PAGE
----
Sidebar: Demand-Response Resources
OTHER PARTS OF THIS ARTICLEPt. 1: Demand Response: Delivering Efficiency and SavingsPt. 2: Consider Demand-Response Impact on Operations Before ParticipatingPt. 3: Health Care Facilities Present Demand Response ChallengesPt. 4: Clearing Hurdles Presented by Demand ResponsePt. 5: This Page
The U.S. Department of Energy’s Energy Efficiency and Renewable Energy Program publishes information on energy-incentive programs on a state-by-state basis but it also publishes demand-response and load-management programs. Learn more about state-level opportunities at: www.eere.energy.gove/femp/financing/energyinceptiveprograms.html.
For example, the program provides listings for public energy-efficiency programs available in Wisconsin, as well as distributed-energy resource programs. But the bulk of the listings cover demand-response programs from major utility companies: WE Energies, Xcel, Wisconsin Public Service Corp., Alliant and Madison Gas and Electric.
Also, the U.S. Green Building Council offers a program that pairs demand-response planning with LEED certification. It is called the Demand-Response Partnership Program, and consists of two parts — market-related and research-focused.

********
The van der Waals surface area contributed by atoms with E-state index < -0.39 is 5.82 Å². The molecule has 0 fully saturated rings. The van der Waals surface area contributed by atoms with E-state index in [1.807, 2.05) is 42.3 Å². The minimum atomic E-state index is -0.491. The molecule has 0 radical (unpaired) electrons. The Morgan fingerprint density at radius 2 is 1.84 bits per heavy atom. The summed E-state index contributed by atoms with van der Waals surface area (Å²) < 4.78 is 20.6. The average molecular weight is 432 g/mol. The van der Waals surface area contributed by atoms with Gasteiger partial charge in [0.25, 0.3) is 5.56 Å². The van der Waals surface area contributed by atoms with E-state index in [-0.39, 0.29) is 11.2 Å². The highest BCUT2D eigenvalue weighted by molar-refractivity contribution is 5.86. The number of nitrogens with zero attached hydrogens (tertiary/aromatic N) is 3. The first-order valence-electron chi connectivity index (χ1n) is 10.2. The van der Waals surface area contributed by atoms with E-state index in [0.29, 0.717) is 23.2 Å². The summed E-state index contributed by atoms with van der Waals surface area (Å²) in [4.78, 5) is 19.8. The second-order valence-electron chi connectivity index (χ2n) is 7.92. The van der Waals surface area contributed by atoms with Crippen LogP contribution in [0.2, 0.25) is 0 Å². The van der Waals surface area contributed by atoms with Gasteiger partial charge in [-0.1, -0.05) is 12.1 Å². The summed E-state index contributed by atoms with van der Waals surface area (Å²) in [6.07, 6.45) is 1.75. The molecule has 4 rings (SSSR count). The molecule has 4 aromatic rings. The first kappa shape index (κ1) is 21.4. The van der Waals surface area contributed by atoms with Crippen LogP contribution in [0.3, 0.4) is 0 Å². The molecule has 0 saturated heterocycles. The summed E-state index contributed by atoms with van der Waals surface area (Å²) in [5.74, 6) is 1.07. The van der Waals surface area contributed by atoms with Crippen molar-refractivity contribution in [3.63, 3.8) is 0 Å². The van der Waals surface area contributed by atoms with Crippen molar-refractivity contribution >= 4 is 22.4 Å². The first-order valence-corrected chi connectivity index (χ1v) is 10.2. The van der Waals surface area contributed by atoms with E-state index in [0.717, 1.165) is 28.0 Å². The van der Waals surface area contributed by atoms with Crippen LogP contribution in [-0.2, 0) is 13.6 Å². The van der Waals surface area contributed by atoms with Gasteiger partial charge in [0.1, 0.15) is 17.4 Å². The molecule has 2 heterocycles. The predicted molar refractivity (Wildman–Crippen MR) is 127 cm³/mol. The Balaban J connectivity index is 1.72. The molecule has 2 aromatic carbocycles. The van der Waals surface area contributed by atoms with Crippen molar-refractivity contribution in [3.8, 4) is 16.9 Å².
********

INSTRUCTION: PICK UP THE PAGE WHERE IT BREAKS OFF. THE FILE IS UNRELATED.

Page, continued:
The market goals include:
- Drive adoption of demand response in institutional and commercial buildings and facilitate their participation in grid-reliability and smart-grid initiatives.
- Reduce dependency on fossil-fuel peak generation.
- Address electric-grid infrastructure and reliability needs, and act as a balancing agent for renewable generation.
Research goals of the program include:
- Develop an understanding of economic and environmental benefits of demand response and impacts
on grid reliability.
- Track and improve the persistence and repeatability of demand response.
- Develop peak-demand and demand-response benchmarking.
- Assess the current and future technologies and products that buildings, utilities and vendors require
to drive further adoption of demand response.